We evaluate the proposed strategies by serving RNN tasks in DeepBench Narang and Diamos (2017) on the target spatial architecture. We implement the designs in Spatial Koeplinger et al. (2018), a DomainSpecificLanguage (DSL) that describes applications with nested loops and explicit hardware memory hierarchy. We choose Plasticine Prabhakar et al. (2017), a coarsegrained reconfigurable architecture (CGRA), as the target spatial architecture. Furthermore, we propose augmentations to the Plasticine microarchitecture in order to support the mixprecision operations, which is critical for serving RNNs in realtime.
Finally, we compare the results to those obtained by serving DeepBench tasks on the stateoftheart RNN serving platforms. We show that our implementation delivers consistently high FLOPS utilization across tasks of various sizes. We also demonstrate energyefficiency advantage of spatial architectures compared to processorbased architectures.
The key contributions of this paper are:

We analyze the computation and memory layout of RNN cell implementations on commercially available platforms. We find that BLAS abstraction leads to expensive interkernel data movement and resource underutilization.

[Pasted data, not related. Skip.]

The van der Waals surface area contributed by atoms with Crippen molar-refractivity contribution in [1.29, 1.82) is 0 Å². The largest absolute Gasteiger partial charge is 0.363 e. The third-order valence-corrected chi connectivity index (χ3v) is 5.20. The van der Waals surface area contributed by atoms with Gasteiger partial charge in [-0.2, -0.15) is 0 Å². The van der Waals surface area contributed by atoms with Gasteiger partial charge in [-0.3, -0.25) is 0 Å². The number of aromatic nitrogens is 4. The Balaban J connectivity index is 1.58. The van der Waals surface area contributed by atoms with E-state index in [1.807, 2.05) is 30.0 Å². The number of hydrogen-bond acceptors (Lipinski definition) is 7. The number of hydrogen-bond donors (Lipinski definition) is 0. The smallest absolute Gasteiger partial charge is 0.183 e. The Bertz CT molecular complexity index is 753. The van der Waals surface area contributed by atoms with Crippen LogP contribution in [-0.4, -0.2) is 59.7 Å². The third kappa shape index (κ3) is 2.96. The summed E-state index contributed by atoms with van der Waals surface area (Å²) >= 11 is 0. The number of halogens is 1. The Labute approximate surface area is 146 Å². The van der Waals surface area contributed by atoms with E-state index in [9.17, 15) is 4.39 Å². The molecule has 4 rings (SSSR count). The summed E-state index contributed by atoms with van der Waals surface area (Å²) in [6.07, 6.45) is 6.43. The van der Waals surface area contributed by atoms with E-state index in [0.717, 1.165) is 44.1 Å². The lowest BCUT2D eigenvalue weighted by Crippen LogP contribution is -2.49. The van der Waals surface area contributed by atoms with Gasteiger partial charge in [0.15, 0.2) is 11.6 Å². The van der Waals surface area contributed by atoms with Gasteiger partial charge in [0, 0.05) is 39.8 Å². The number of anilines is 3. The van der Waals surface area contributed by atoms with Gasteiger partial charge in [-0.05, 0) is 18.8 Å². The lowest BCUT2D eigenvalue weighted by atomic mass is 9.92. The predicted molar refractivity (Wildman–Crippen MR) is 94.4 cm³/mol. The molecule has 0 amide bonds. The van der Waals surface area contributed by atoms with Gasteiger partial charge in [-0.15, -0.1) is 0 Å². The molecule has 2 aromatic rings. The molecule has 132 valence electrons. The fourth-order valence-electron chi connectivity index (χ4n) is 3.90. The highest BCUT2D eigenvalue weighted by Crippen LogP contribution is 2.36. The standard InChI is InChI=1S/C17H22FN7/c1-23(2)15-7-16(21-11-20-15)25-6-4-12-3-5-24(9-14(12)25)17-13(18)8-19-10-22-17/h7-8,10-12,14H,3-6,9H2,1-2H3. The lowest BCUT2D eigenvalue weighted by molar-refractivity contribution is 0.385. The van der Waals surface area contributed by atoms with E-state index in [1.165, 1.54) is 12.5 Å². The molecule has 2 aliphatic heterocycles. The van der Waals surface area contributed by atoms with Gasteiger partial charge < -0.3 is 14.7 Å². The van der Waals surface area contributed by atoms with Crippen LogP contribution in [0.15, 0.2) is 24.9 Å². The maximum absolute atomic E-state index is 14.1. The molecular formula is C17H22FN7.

We address these issues by describing RNN applications using abstractions with more general loop constructs that enable crosskernel optimization, spatial parallelization, and pipelining of arbitrary loop nesting. To achieve lowlatency inference for RNN applications, we propose microarchitectural codesign to a spatial architecture in order to enable lowprecision operations.

Finally, we thoroughly evaluate CPU, general purpose graphics processing unit (GPGPU), fieldprogrammable gate array (FPGA), and a previouslyproposed CGRA, as serving platforms for RNN applications.
The rest of the paper is organized as follows. Section 2 provides backgrounds on the RNN algorithms, the DSL and hardware platform used in this paper. Section 3 discusses the available RNN implementations on commercially available platforms. We then discuss the optimization strategies implemented in this work that address the inefficiency in these implementations. Section 4 discusses the architectural changes for supporting efficient RNN inference on the target spatial architecture. Section 5 details our evaluation methodology and experimental results. Section 6 discusses related works on available software and hardware optimization strategies for serving RNN applications. Section 7 offers concluding remarks.
2 Background
RNNs are widely used to model arbitrary sequential tasks. An RNN contains a cell unit to iteratively consume a Tstep input sequence in order to generate an output sequence
. Long ShortTerm Memory (LSTM)
Hochreiter and Schmidhuber (1997)and Gated Recurrent Unit (GRU)